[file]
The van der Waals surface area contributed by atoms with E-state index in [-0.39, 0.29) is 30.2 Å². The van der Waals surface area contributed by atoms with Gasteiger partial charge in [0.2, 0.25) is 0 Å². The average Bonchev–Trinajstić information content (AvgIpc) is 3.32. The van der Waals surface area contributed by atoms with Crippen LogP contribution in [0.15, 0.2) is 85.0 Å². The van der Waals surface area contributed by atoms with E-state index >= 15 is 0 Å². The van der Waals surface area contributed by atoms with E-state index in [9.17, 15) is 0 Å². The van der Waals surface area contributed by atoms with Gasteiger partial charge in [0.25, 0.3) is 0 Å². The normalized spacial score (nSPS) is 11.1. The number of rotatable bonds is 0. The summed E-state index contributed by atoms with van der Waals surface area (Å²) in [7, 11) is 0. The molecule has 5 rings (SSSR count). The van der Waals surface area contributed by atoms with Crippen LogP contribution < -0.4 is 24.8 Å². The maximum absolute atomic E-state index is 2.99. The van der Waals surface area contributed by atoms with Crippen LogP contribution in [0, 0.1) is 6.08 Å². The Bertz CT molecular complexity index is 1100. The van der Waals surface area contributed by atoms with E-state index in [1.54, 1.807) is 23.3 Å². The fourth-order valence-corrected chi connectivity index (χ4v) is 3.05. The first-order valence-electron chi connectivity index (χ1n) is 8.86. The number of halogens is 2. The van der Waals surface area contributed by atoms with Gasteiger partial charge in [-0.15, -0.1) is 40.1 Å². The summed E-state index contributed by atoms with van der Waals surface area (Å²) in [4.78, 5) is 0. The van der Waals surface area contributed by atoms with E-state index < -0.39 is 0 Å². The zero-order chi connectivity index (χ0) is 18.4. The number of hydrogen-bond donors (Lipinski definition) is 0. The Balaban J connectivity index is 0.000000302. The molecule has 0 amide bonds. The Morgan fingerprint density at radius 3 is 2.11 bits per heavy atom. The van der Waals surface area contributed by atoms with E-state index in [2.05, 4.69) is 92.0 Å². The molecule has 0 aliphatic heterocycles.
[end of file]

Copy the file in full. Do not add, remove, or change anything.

The van der Waals surface area contributed by atoms with E-state index in [-0.39, 0.29) is 30.2 Å². The van der Waals surface area contributed by atoms with Gasteiger partial charge in [0.2, 0.25) is 0 Å². The average Bonchev–Trinajstić information content (AvgIpc) is 3.32. The van der Waals surface area contributed by atoms with Crippen LogP contribution in [0.15, 0.2) is 85.0 Å². The van der Waals surface area contributed by atoms with E-state index >= 15 is 0 Å². The van der Waals surface area contributed by atoms with E-state index in [9.17, 15) is 0 Å². The van der Waals surface area contributed by atoms with Gasteiger partial charge in [0.25, 0.3) is 0 Å². The normalized spacial score (nSPS) is 11.1. The number of rotatable bonds is 0. The summed E-state index contributed by atoms with van der Waals surface area (Å²) in [7, 11) is 0. The molecule has 5 rings (SSSR count). The van der Waals surface area contributed by atoms with Crippen LogP contribution < -0.4 is 24.8 Å². The maximum absolute atomic E-state index is 2.99. The van der Waals surface area contributed by atoms with Crippen LogP contribution in [0, 0.1) is 6.08 Å². The Bertz CT molecular complexity index is 1100. The van der Waals surface area contributed by atoms with E-state index in [1.54, 1.807) is 23.3 Å². The fourth-order valence-corrected chi connectivity index (χ4v) is 3.05. The first-order valence-electron chi connectivity index (χ1n) is 8.86. The number of halogens is 2. The van der Waals surface area contributed by atoms with Gasteiger partial charge in [-0.15, -0.1) is 40.1 Å². The summed E-state index contributed by atoms with van der Waals surface area (Å²) in [4.78, 5) is 0. The van der Waals surface area contributed by atoms with E-state index < -0.39 is 0 Å². The zero-order chi connectivity index (χ0) is 18.4. The number of hydrogen-bond donors (Lipinski definition) is 0. The Balaban J connectivity index is 0.000000302. The molecule has 0 amide bonds. The Morgan fingerprint density at radius 3 is 2.11 bits per heavy atom. The van der Waals surface area contributed by atoms with E-state index in [2.05, 4.69) is 92.0 Å². The molecule has 0 aliphatic heterocycles.